There are just a few important concepts that you must know in order to graph an inequality. Let’s review a number line.

The negative numbers are on the left of the zero and the positive numbers are on the right.

**Example 1**

\(r > - 5\)

This is read as “r is greater than -5.” This means it includes all numbers greater than, or to the right, of -5 but does not include -5 itself. We will have to show this by using an open circle and having the arrow shoot out to the right.

**Example 2**

\(x \le 0.4\)

This is read as “x is less than or equal to 0.4.” This time we include the 0.4 by using a closed circle and the arrow will shoot out to the left. The number 0.4 is in between the 0 and the 1 on a number line.

**Example 3**

\( - 3 < p\)

Be careful with this one! Since it is backwards, it is read as “p is *greater* than -3.” You always read an inequality starting with the variable. This means that the graph will have an open circle and will shoot out to the right.

Here is a summary of the important details in graphing inequalities.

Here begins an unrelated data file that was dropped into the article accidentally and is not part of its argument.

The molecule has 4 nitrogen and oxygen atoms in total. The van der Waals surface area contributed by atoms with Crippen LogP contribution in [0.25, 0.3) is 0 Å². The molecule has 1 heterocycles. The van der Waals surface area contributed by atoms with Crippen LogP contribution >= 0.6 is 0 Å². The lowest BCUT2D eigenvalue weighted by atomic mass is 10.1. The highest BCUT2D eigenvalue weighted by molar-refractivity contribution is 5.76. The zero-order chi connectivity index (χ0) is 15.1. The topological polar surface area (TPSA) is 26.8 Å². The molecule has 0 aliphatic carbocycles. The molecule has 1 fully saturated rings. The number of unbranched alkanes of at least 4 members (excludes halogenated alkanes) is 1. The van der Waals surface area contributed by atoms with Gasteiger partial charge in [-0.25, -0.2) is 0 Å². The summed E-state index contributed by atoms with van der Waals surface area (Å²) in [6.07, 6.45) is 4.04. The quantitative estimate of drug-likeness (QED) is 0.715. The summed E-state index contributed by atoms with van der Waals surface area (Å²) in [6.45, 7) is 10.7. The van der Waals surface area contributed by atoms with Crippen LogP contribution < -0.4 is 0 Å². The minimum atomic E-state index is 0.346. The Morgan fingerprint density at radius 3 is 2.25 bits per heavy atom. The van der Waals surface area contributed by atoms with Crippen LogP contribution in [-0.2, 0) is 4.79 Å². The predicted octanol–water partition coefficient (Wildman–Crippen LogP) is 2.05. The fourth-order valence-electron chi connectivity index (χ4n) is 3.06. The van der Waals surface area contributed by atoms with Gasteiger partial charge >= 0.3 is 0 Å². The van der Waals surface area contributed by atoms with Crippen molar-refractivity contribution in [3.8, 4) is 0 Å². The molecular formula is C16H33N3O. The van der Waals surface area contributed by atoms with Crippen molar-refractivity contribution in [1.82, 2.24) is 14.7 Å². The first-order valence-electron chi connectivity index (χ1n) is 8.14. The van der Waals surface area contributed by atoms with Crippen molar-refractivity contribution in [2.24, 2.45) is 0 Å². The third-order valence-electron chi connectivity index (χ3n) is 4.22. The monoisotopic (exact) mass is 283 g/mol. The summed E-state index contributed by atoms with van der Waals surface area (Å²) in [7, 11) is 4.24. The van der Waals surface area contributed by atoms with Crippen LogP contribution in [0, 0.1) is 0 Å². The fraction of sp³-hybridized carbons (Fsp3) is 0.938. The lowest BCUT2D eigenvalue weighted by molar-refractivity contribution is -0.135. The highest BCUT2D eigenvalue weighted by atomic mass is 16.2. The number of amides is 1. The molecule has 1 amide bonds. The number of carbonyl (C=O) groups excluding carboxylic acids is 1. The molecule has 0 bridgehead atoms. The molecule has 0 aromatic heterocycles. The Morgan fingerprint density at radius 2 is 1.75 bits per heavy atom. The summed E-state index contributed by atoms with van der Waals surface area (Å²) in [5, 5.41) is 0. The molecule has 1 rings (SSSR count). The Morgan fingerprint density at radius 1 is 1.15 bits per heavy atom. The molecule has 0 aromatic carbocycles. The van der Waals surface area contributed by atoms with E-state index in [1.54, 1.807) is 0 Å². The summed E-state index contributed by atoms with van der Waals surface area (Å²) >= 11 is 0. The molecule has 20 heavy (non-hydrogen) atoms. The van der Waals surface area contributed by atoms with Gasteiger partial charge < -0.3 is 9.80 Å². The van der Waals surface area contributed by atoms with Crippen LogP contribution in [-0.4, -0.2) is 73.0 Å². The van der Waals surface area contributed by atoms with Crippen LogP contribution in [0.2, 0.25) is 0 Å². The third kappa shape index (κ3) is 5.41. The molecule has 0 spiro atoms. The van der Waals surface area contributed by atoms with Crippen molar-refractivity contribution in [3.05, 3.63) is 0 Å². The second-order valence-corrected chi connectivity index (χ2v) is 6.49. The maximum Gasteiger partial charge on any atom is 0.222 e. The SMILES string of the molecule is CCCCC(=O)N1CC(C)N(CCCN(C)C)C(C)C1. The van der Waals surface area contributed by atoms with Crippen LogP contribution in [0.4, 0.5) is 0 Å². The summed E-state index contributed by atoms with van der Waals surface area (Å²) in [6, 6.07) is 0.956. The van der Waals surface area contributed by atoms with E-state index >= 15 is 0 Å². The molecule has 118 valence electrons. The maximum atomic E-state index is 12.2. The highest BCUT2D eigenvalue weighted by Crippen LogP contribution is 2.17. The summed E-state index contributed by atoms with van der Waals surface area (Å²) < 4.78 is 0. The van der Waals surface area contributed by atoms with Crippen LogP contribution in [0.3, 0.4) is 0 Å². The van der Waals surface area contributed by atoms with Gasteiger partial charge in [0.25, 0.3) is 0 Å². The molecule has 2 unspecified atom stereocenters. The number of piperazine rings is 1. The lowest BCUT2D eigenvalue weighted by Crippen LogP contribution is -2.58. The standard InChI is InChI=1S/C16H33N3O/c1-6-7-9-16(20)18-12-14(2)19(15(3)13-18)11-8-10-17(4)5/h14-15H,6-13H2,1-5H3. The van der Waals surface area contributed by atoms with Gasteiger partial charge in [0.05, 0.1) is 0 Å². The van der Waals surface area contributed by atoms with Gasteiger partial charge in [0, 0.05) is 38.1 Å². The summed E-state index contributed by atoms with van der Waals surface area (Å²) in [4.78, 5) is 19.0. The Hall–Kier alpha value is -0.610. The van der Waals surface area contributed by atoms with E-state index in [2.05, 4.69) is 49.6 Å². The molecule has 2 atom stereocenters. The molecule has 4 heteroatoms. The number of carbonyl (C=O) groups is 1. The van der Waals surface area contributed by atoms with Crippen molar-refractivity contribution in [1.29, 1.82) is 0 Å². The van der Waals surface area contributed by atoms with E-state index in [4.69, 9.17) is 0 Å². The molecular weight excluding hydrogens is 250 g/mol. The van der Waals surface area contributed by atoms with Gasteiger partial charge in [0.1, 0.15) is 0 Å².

**Make sure you read the inequality starting with the variable!**

“greater than” or “greater than or equal to” – arrow shoots out to the right

“less than” or “less than or equal to” – arrow shoots out to the left

will have open circles

\( \le \) and \( \ge \) will have closed circles

Below you can **download** some** free** math worksheets and practice.

Draw a graph for each inequality.

This free worksheet contains 10 assignments each with 24 questions with answers.**Example of one question:**

**Watch below how to solve this example:**

Draw a graph for each inequality.

This free worksheet contains 10 assignments each with 24 questions with answers.**Example of one question:**

**Watch below how to solve this example:**

Draw a graph for each inequality.

This free worksheet contains 10 assignments each with 24 questions with answers.**Example of one question:**

**Watch below how to solve this example:**